I can feel the weight of a flood,

the granite of you sealing together.

Still, the lake water is all quiet, no smell
of rain. No sense of struggle or lungs folding.

Tiny algae float, stagnant. This is the illusion
of ice: stillness, suspension, possible safety.

Shrouded by my own veil, I never saw

the wet pearls appearing out of nothing.
Physics cannot explain midnight ideas,

how to close windows against water.

Today there should be no reason
for someone to drag the lake. No hooks

to use and put away. No delivery
of the polar news that we spend this life

following the most unworthy arrows.

originally appeared in The Massachusetts Review


Rarely seen, they are washing up
on shorelines from Catalina to Santa Cruz.

Legend says the slime-covered, fatty beasts
mean bad luck, like the hundreds that beached

themselves in Japan right before the tsunami.
On fault lines, houses twist imperceptibly,

bending wood frames away from rafters.
The structural distortion can be seen only

from the street. Aseismic creep cracks
sidewalks, bows curbs. The tectonic plates

shift, displace horizontally, slowly ripping
towns in two. Asbestos settles in the breaks.

There are always signs we chose not to see.
Sinister changes appear on the ocean floor,

like scissors left by accident in bed.
The last fish just rolled in to Oceanside,

mouth agape in the afternoon low tide.
I am its encountering schoolchild, surprised

to find both the monster and miracle.


originally appeared in Nimrod International Journal



High tides and yellow flags, signs warning us
of tsunamis, but we can’t be cautioned,
too wonder-sick for what’s below the highest

white caps. Your arm span severs the wind,
propels you effortlessly into the ocean. I wade
up to my knees, then drop in backwards, blind.

Necessity moves us underwater, while a nascent moon
whites the beach. We want to become invisible,
let our bodies drift soundless through the elements.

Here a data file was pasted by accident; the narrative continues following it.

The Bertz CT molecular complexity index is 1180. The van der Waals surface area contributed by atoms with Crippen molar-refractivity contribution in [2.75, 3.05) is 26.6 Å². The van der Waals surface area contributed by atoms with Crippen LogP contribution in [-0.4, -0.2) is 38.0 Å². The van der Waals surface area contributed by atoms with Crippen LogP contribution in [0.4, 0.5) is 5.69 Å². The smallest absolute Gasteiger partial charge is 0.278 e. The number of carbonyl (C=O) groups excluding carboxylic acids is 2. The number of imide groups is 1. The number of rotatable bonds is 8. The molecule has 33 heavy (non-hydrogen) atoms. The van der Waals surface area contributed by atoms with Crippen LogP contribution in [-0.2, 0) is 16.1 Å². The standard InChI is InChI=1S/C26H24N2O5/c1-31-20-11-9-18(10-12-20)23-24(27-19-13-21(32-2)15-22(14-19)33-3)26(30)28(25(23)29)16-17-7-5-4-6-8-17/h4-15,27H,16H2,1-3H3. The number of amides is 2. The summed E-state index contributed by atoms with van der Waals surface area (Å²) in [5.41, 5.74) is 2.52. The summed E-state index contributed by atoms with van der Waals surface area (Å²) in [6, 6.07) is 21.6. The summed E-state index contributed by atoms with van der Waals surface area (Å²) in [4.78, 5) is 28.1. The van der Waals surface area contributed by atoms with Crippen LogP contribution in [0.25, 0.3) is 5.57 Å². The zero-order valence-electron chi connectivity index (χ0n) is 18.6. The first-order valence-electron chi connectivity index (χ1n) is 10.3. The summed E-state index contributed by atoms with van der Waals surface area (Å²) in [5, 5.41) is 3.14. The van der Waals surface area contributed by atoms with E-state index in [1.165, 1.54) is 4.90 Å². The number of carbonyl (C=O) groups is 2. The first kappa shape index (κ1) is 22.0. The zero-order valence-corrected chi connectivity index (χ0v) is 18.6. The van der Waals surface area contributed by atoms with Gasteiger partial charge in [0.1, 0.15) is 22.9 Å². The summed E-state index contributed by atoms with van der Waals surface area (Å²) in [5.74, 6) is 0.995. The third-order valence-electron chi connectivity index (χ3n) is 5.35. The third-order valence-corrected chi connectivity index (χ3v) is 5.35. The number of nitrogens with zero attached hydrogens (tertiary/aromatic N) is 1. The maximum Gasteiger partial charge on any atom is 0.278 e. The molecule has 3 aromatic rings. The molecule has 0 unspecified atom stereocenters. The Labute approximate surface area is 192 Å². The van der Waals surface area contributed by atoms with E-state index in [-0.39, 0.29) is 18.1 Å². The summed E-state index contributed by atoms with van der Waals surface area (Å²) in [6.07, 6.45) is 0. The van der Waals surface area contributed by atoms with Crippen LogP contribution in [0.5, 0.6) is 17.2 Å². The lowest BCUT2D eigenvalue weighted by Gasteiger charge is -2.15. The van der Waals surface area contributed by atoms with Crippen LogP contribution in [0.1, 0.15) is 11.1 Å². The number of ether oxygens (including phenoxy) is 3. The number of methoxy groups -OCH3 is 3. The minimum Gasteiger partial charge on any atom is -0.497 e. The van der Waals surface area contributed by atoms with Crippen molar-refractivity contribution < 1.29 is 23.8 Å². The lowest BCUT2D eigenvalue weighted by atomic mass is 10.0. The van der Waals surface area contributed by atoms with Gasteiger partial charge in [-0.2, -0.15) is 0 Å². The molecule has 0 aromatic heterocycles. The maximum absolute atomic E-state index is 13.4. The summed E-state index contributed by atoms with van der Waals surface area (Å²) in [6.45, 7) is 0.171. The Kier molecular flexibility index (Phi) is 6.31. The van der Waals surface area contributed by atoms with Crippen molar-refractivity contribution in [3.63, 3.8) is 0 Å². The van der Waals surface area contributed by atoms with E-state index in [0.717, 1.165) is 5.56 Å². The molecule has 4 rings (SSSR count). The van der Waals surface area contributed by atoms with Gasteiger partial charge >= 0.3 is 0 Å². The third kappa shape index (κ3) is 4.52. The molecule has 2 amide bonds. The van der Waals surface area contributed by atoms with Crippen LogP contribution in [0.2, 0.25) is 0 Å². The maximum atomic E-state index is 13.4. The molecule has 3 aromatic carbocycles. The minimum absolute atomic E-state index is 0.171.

Beneath us, an empire of intense pressure
waits in darkness. Animal detritus softens
into sea snow, exposing the water columns down

to the ocean floor. Lower still, our only light is red.
Now transparent and defenseless, we swim deeper
to somewhere no human has ever seen. Water blocks

all hearing in our ears. It is July; it could be any season.


Haze occludes the sunset
and I confuse the diffuse of orange
for the sun itself, danger with potential.

Lying in a field of wildflowers,
I fall asleep with wet hair. I dream
the names of stars, the myth of language.

Bats circle low in the air, cry
in the chimney. All evening I watch
their violent contours of longing.

A star shatters, the night expands.
Your weighted body, learned by heart.
In the without-light, I give of myself.

My brain is only archive and flotsam,
my face willfully blank. Noiselessly,
I move into the dusty clearing.

Stars reveal their combustible selves.
Desire opens into a salt sail
under the smoke-filled sky.

Editor’s note: We’re proud to collaborate with the Durham-based publishers Bull City Press and Backbone Press to feature work from their latest chapbooks, including L.A. Johnson’s Little Climates, which is now available for purchase.

L. A. JOHNSON is from California. She received her MFA from Columbia University and is currently pursuing her PhD in literature and creative writing from the University of Southern California, where she is a Provost’s Fellow. She has received scholarships and fellowships from Vermont Studio Center and Sewanee Writers’ Conference. Her poems have recently appeared in The American Poetry Review, Alaska Quarterly Review, The Iowa Review, Narrative Magazine, The Southern Review, and other journals.